The majority of research studies have provided an evidence-based approach to these recommendations. Research studies have looked at the impact of exercise on the risk and treatment of GDM and found that exercise was overall protective against GDM.6,9

Work with a biokineticist


However, few women achieve these exercise goals during pregnancy.5,6,7 There is also perception that exercising may harm the foetus. These challenges can be overcome by working with a biokineticist.


As registered healthcare professionals, biokineticists promote life through movement and use scientifically-based and individualised exercise prescription to enhance health and well-being.


For a woman with GDM, a biokineticist can optimise glycaemic control to improve pregnancy outcomes by enhancing muscle strength, endurance, cardiorespiratory fitness and flexibility through evidenced-based exercise. Working with a biokineticist can further reassure the mother to be on the overall safety of the exercises and provide peace of mind which will result in optimal positive outcomes.


Biokineticists are involved in many areas of treatment, including orthopaedic and neurological rehabilitation, health promotion, chronic disease management and sporting performance. They promote an active lifestyle to prevent non-communicable diseases, such as diabetes. Furthermore, they are specifically educated to prescribe and supervise exercise to individuals for the management and prevention of GDM.

 To find out more about biokinetics and to find a biokineticist near you, visit biokineticssa.org.za


  1. ADA, A. D. A. 2004. Gestational diabetes mellitus. Diabetes care, 27,
  2. BUCHANAN, T. A. & XIANG, A. H. 2005. Gestational diabetes mellitus. The Journal of clinical investigation, 115, 485-491.
  3. DIPLA, K., ZAFEIRIDIS, A., MINTZIORI, G., BOUTOU, A. K., GOULIS, D. G. & HACKNEY, A. C. 2021. Exercise as a Therapeutic Intervention in Gestational Diabetes Mellitus. Endocrines, 2, 65-78.
  4. JOHNS, E. C., DENISON, F. C., NORMAN, J. E. & REYNOLDS, R. M. 2018. Gestational diabetes mellitus: mechanisms, treatment, and complications. Trends in Endocrinology & Metabolism, 29, 743-754.
  5. KOKIC, I. S., IVANISEVIC, M., BIOLO, G., SIMUNIC, B., KOKIC, T. & PISOT, R. 2018. Combination of a structured aerobic and resistance exercise improves glycaemic control in pregnant women diagnosed with gestational diabetes mellitus. A randomised controlled trial. Women and birth, 31, e232-e238.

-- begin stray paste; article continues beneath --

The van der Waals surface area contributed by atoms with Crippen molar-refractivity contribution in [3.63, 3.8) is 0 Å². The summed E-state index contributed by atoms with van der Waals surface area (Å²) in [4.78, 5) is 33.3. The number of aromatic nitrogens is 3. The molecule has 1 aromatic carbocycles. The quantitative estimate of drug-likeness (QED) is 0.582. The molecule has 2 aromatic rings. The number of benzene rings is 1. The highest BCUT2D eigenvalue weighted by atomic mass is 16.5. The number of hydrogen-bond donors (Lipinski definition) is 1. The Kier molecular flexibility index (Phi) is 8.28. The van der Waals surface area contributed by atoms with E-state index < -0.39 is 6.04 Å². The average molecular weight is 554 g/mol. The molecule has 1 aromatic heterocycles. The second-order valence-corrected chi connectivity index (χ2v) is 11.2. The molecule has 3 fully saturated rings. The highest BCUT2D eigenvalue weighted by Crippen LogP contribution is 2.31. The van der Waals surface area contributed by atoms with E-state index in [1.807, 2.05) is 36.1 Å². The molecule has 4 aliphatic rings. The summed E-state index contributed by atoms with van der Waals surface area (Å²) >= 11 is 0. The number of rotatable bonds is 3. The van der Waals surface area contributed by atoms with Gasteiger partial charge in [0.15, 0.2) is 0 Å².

6. LUST, O., CHONGSUWAT, T., LANHAM, E., CHOU, A. F. & WICKERSHAM, E. 2021. Does Exercise Prevent Gestational Diabetes Mellitus in Pregnant Women? A Clin-IQ. Journal of Patient-Centered Research and Reviews, 8,
  7. MING, W.-K., DING, W., ZHANG, C. J., ZHONG, L., LONG, Y., LI, Z., SUN, C., WU, Y., CHEN, H. & CHEN, H. 2018. The effect of exercise during pregnancy on gestational diabetes mellitus in normal-weight women: a systematic review and meta-analysis. BMC pregnancy and childbirth, 18, 1-9.
  8. PLOWS, J. F., STANLEY, J. L., BAKER, P. N., REYNOLDS, C. M. & VICKERS, M. H. 2018. The pathophysiology of gestational diabetes mellitus. International journal of molecular sciences, 19,
  9. SHEPHERD, E., GOMERSALL, J. C., TIEU, J., HAN, S., CROWTHER, C. A. & MIDDLETON, P. 2017. Combined diet and exercise interventions for preventing gestational diabetes mellitus. Cochrane Database of Systematic Reviews.


Written by Dr Takshita Sookan on behalf of BASA. Dr Takshita Sookan is a biokineticist and a senior lecturer and research coordinator in the Discipline of Biokinetics, Exercise and Leisure Sciences, College of Health Sciences, University of Kwa-Zulu Natal, KZN Regional Academic Representative: Biokinetics Association of South Africa (BASA).